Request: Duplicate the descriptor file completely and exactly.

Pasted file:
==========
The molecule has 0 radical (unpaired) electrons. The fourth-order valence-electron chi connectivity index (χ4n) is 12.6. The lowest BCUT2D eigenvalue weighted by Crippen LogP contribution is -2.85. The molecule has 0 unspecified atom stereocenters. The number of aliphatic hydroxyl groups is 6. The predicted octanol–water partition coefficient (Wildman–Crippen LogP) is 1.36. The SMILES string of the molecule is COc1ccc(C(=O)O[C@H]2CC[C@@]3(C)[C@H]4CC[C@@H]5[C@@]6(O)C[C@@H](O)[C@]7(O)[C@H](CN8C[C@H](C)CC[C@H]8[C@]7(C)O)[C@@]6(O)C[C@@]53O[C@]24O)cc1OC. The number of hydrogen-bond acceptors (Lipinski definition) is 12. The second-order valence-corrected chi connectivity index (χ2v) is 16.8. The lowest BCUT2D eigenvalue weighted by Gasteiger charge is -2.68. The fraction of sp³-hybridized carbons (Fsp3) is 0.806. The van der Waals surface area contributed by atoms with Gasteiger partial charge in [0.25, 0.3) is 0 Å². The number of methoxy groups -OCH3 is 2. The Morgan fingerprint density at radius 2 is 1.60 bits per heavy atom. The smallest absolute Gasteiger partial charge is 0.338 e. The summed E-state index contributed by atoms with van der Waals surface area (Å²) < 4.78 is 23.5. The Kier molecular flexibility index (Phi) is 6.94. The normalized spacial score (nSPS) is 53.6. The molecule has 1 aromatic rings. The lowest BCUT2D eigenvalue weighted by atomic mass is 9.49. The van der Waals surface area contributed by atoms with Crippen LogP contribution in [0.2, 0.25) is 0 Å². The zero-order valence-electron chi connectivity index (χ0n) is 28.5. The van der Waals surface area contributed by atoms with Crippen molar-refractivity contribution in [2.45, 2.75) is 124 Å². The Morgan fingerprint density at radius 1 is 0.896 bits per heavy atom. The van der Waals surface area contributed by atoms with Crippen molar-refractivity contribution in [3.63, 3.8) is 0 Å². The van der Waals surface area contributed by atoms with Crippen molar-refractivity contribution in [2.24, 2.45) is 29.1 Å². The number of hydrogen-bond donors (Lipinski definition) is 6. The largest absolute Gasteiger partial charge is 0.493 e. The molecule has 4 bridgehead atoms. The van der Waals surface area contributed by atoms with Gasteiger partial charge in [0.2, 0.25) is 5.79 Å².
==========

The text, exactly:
The molecule has 0 radical (unpaired) electrons. The fourth-order valence-electron chi connectivity index (χ4n) is 12.6. The lowest BCUT2D eigenvalue weighted by Crippen LogP contribution is -2.85. The molecule has 0 unspecified atom stereocenters. The number of aliphatic hydroxyl groups is 6. The predicted octanol–water partition coefficient (Wildman–Crippen LogP) is 1.36. The SMILES string of the molecule is COc1ccc(C(=O)O[C@H]2CC[C@@]3(C)[C@H]4CC[C@@H]5[C@@]6(O)C[C@@H](O)[C@]7(O)[C@H](CN8C[C@H](C)CC[C@H]8[C@]7(C)O)[C@@]6(O)C[C@@]53O[C@]24O)cc1OC. The number of hydrogen-bond acceptors (Lipinski definition) is 12. The second-order valence-corrected chi connectivity index (χ2v) is 16.8. The lowest BCUT2D eigenvalue weighted by Gasteiger charge is -2.68. The fraction of sp³-hybridized carbons (Fsp3) is 0.806. The van der Waals surface area contributed by atoms with Gasteiger partial charge in [0.25, 0.3) is 0 Å². The number of methoxy groups -OCH3 is 2. The Morgan fingerprint density at radius 2 is 1.60 bits per heavy atom. The smallest absolute Gasteiger partial charge is 0.338 e. The summed E-state index contributed by atoms with van der Waals surface area (Å²) < 4.78 is 23.5. The Kier molecular flexibility index (Phi) is 6.94. The normalized spacial score (nSPS) is 53.6. The molecule has 1 aromatic rings. The lowest BCUT2D eigenvalue weighted by atomic mass is 9.49. The van der Waals surface area contributed by atoms with Crippen LogP contribution in [0.2, 0.25) is 0 Å². The zero-order valence-electron chi connectivity index (χ0n) is 28.5. The van der Waals surface area contributed by atoms with Crippen molar-refractivity contribution in [2.45, 2.75) is 124 Å². The Morgan fingerprint density at radius 1 is 0.896 bits per heavy atom. The van der Waals surface area contributed by atoms with Crippen molar-refractivity contribution in [3.63, 3.8) is 0 Å². The van der Waals surface area contributed by atoms with Crippen molar-refractivity contribution in [2.24, 2.45) is 29.1 Å². The number of hydrogen-bond donors (Lipinski definition) is 6. The largest absolute Gasteiger partial charge is 0.493 e. The molecule has 4 bridgehead atoms. The van der Waals surface area contributed by atoms with Gasteiger partial charge in [0.2, 0.25) is 5.79 Å².